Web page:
Me neither. I suppose it is technically wrong to say "A scales", but I think of it as shorthand for a set of scales, or a pair of scales. Modern weighing machines aren't literally sets or pairs, anyway (like the Libra sign of the zodiac, or those held by Justice). Yet to say "a scale" (singular) just sounds wrong. If it were possible to weigh oneself on the moon, I'm sure one wouldn't use classical scales anyway.
American English uses singular "scale," to indicate a singular object used to weigh something, usually flat so it can be stepped on or such. A bathroom scale, a food scale, a luggage scale, etc.
Wegen is to measure the weight of something. Afwegen has the same meaning, but it can also mean to consider (options you have).
Afwegen, in addition to what Susande says, also is typically used when you weigh and take something, for example when weighing flour while cooking. I think that "weigh and put aside" would be also correct for afwegen.
But not your weight. The sentence is absolutely correct from a physical point of view.
The confusion rises from using kilos as a unit of force, which makes sense only on Earth, where a 1Kg mass weighs 1Kg as a unit of force. So the answer is no, a scales actually measures Newtons, the proper unit of force. On Earth a 1Kg mass weighs 9,81N, on the Moon much less.
Well, it depends on the scale. Some scales use a reference weight, and those will show the same value in kilograms on the Moon. The scales you're taking about are actually dynamometers in disguise. They'd show a different value in kilograms on the Moon, but that would be a wrong value.
No. On the Moon that medical scale would show the right value, in kilograms, pounds, stones or whatever, of your mass, but NOT the right value of your weight. On the other hand, a dynamometer marked with kilograms would give you the right value of your weight in kilograms, but NOT the right value of your mass. We aren't by any means splitting hairs, I am correcting a wrong statement of yours.
You're right in the first part if you are speaking about a pair of scales, like that of the "blind justice" image. Only I would say that they use a reference mass. In the second part, a dynamometer (a bathroom scale for instance) would show the right value in kilograms as a unit of force. Of course it would be a wrong value as a unit of mass. Anyway, the sentence "(on a scale) on the moon you weigh less" is correct.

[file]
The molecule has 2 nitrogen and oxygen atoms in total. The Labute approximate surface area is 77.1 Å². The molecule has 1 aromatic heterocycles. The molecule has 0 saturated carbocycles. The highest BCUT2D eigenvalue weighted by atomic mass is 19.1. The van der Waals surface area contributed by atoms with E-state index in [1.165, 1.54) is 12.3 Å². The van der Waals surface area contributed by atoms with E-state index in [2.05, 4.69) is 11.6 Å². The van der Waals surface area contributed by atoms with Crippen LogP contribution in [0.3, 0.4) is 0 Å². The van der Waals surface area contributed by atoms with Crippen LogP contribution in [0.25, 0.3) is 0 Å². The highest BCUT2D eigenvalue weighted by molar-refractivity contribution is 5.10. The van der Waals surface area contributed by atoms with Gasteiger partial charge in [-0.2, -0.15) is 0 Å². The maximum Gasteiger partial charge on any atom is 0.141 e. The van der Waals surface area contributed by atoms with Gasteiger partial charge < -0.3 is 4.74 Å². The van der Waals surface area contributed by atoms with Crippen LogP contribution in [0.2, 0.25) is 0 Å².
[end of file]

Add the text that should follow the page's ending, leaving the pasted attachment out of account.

Also, a pair of scales doesn't show any value, it only shows that two objects have the same weight.
I was thinking more of something like this: http://www.scalesgalore.com/global/images/product_2/493/4933_250X250.jpg
That would also show the correct amount of kilograms on the Moon. A dynamometer that's simply marked with kilograms instead of Newtons (which is what most bathroom "scales" are) would give the wrong value.
But anyway, we're splitting hairs here. My initial comment was meant more like a joke. The sentence works for what it was meat to do: teach Dutch.
The kilogram is a unit of mass. That's what it measures, nothing else. Don't believe me? Wikipedia is your friend. It does not measure force. The unit for force would be Newton. The word "weight", when referring to a person is synonymous to "mass". The force that draws objects together by virtue of their mass is called "gravity". You probably wouldn't say "look how much gravity the Earth is exerting on that person, and vice-versa". If you did say that, then of course it would make sense for the value to be different in the case of the Moon since the Moon itself has a smaller mass and therefore a shallower gravitational well.
An instrument that displays a value in kilograms is an instrument that is supposed to measure mass (since that is the measure the kilogram is a unit for). An instrument that is supposed to measure mass, but shows different values for the same mass depending on circumstances (ie: whether the mass is on the surface of Earth or on the surface of the Moon) is an instrument that is measuring the wrong way.
But by all means, feel free to correct my wrong statements. :)